Nuclear weapons, a force too costly to use, remained a veiled threat to be used only in the event of some strategic catastrophe. The trick for security bureaucracies at the time was to manipulate the chances of catastrophe. That is, to generate systems of deterrence that could create the credible risk of nuclear war while leaving the triggering action up to the opponent.
For instance, a Soviet occupation of Berlin was not something that in and of itself should have drawn the US to risk nuclear war. However, once the decision was made to defend West Berlin, strong American forces were stationed in the city. That meant the Soviets would have to create a major incident in capturing it, thereby backing the US into a corner and forcing Washington to consider the use of nuclear weapons.
The underlying mentality was that if the USSR was permitted to kill or capture 1000 Americans without response, no other plausible “red line” would exist and American strategy could be dismantled piece by piece. The USSR, knowing it would be backing the US into such a corner, was deterred from assaulting West Berlin and was forced to try other kinds of strategies (such as blockade).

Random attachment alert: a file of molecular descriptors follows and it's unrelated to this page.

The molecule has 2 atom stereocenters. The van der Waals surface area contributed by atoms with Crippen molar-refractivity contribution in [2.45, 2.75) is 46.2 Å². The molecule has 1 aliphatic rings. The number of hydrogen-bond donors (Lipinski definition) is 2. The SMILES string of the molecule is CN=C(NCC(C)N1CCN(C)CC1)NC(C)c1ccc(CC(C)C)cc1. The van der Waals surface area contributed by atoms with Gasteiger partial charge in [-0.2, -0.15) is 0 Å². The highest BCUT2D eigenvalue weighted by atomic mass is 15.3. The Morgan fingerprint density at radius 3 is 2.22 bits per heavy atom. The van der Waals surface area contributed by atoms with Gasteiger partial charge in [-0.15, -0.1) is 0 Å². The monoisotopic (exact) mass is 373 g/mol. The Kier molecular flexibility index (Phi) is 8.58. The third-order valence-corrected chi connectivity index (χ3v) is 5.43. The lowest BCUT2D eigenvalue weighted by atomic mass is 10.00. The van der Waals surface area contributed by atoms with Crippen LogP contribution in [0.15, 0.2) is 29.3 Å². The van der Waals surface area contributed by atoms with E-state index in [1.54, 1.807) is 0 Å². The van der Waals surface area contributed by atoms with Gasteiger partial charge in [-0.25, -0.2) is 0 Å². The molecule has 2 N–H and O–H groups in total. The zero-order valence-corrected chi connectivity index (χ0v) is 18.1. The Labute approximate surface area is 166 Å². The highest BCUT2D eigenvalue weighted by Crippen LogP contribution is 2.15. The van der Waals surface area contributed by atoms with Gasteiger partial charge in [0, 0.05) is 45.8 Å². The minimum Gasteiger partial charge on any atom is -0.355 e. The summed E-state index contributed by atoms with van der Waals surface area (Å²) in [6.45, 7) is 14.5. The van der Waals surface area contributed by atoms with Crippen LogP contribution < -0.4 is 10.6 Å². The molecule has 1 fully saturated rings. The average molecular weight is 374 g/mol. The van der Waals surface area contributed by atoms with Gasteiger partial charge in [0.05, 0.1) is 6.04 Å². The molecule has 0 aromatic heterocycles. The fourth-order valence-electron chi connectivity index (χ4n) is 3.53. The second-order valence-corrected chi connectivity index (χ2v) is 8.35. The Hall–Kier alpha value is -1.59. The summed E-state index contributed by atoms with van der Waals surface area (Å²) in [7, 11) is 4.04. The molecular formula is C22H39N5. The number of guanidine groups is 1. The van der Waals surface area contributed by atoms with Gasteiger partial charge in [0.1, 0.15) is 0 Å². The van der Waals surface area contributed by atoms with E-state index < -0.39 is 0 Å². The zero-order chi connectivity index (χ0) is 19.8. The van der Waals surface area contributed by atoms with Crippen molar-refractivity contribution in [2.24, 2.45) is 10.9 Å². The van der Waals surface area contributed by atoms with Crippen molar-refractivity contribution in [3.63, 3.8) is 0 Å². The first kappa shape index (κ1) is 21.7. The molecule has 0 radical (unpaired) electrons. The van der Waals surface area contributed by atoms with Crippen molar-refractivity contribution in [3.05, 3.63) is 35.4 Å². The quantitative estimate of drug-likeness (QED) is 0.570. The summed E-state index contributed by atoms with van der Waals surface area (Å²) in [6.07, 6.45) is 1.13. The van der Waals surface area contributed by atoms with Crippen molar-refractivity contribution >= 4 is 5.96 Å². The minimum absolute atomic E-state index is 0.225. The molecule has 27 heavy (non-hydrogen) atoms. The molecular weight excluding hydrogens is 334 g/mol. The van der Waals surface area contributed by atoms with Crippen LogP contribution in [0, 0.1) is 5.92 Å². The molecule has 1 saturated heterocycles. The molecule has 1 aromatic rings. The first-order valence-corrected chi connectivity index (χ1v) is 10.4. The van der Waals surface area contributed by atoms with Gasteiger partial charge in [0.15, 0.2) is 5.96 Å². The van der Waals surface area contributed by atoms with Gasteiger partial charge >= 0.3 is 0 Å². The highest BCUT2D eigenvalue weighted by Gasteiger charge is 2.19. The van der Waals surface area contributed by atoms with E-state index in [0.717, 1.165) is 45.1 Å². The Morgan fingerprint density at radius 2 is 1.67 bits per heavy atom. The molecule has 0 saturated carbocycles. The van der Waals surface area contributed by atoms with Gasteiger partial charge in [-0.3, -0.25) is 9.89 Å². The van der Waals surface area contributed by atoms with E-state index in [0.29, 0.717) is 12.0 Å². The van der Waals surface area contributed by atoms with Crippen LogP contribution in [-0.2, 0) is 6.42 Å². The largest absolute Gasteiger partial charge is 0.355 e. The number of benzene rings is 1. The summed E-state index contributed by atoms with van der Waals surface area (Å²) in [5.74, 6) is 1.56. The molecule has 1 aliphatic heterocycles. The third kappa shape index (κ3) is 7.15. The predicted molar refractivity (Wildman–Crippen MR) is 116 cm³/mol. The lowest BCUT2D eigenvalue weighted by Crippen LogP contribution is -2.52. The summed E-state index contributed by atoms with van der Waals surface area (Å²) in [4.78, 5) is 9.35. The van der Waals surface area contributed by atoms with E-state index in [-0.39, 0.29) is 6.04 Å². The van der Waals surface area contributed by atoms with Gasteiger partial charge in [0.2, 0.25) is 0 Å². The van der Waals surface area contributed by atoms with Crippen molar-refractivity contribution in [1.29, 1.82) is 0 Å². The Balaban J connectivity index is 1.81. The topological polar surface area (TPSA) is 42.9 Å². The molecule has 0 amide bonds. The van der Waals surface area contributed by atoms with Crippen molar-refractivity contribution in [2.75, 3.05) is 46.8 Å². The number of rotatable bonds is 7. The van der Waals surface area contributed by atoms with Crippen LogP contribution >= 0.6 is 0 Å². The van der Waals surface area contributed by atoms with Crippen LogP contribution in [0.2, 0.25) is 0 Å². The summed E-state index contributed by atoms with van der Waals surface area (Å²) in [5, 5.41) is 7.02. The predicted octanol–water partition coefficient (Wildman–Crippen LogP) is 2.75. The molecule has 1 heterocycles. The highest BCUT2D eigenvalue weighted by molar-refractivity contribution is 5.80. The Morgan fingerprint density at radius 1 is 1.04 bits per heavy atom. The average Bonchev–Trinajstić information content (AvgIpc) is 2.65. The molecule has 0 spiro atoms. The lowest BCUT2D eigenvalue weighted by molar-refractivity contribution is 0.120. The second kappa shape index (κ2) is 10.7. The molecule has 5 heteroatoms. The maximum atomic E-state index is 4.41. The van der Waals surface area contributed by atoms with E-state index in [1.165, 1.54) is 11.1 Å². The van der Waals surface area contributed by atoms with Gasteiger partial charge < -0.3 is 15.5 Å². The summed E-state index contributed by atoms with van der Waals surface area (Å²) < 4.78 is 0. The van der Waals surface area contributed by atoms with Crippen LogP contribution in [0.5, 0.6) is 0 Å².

Dilemmas of deterrence and interdependence
In the contemporary world, wealthy liberal democracies face similar problems with nuclear deterrence regarding states like China and Russia. Just as no-one was willing to risk a nuclear war over Crimea, so too will no one risk a nuclear war over islands in the South China Sea or in the Senkaku/Diaoyu chain.
However, the problem today goes deeper than it did during the Cold War. At that time economic interdependence between the authoritarian and liberal great powers was minimal. The US and its allies appeared more willing to enforce a “red line” in Asia. Then the US commitment to Quemoy was certain; today we can plausibly question the commitment to Taiwan as a whole.
Just as Russia dismissed chances of NATO intervening in Crimea, I wonder if a single member of the PRC Secretariat thinks either Japan or the US would risk a major combat vessel to evict a Chinese occupation force from disputed islands.